Gazing softly into our dog’s eyes is one way we bond and connect with them. But that bond can be interrupted when we get distracted by those reddish-brown stains in the corners of their eyes. Read on to see what steps you can take to prevent and clean your dog’s tear stains.

What Are Dog Tear Stains?

When you see tears coming from your dog’s eyes, they aren’t crying. It’s actually epiphora — an overproduction of tears or tears that can’t properly drain through the tear ducts. This is not a specific disease but rather a symptom of various other conditions.

When red blood cells are broken down by the body, iron-containing particles are produced called porphyrin. Tears, as well as saliva, feces, and urine, contain this porphyrin which has a reddish-brown pigment.

Some dogs may have more porphyrin than others, resulting in mild to significant staining of the fur at the corners of the eyes. These stains can seem even darker when yeast infections result from the constant moisture.

How to Clean Dog Tear Stains

  • Always keep the fur around your dog’s eyes and nose as short as possible. This makes it easier to clean, and shorter fur can’t get as “gunky” or matted from tear stains.
  • Frequently wipe your dog’s face using a warm washcloth and, if needed, a vet-approved dog face wash.
  • After washing, it’s very important to dry the areas you have cleaned — especially between any facial folds. You don’t want yeast infections to develop, so keeping your dog’s face clean and dry is essential!

The only way to stop tear stains entirely is to address the underlying cause of your dog’s excessive tearing (if possible). There are grooming products on the market that claim to get rid of the actual stains, as well as DIY home remedies. Some products are harmful to your dog’s eyes (for example, any that contain hydrogen peroxide can cause significant trauma if they get in the eye). Always consult your veterinarian before trying any commercial or DIY remedy.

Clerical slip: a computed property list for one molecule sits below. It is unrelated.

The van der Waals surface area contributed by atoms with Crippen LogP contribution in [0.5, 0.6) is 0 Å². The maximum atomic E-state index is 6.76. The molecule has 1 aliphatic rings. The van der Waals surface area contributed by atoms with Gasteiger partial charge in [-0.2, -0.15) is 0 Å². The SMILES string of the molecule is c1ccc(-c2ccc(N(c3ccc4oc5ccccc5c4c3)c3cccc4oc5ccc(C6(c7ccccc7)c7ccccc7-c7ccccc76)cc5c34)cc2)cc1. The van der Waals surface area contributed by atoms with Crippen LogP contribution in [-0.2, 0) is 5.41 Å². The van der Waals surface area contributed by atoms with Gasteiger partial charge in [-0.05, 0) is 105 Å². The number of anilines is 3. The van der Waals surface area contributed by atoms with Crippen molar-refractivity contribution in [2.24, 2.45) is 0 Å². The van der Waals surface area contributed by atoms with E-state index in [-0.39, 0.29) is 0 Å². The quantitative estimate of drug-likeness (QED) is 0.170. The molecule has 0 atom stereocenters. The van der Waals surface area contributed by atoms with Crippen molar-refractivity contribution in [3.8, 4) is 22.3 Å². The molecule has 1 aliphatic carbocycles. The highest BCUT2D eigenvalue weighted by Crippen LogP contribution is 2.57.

Ask your veterinarian about grooming wipes to gently clean the corner and under your dog’s eyes. There are also facial cleansers made specifically for dogs that are gentle or “tearless,” making them easier to use near your dog’s eyes.

Preventing Your Dog’s Tear Stains

In addition to managing your dog’s tear stains with proper grooming, they may also benefit from the following preventative tips:

  • Probiotics
    Probiotics sometimes seem to lessen tear-staining. This is thought to be due to positive effects on the dog’s immune system.
  • Water
    Give your dog bottled spring or filtered water instead of tap water. Tap water can be high in minerals that cause more staining. Do not use distilled water.
  • Diet
    Be sure to feed your dog a high-quality, well-balanced diet. Talk to your veterinarian to determine if dietary allergies might be a factor.
  • Food/Water Bowls
    Use stainless steel bowls. Some dogs can develop allergies to plastic bowls, and plastic can be more likely to harbor bacteria. Be sure to clean the bowls regularly.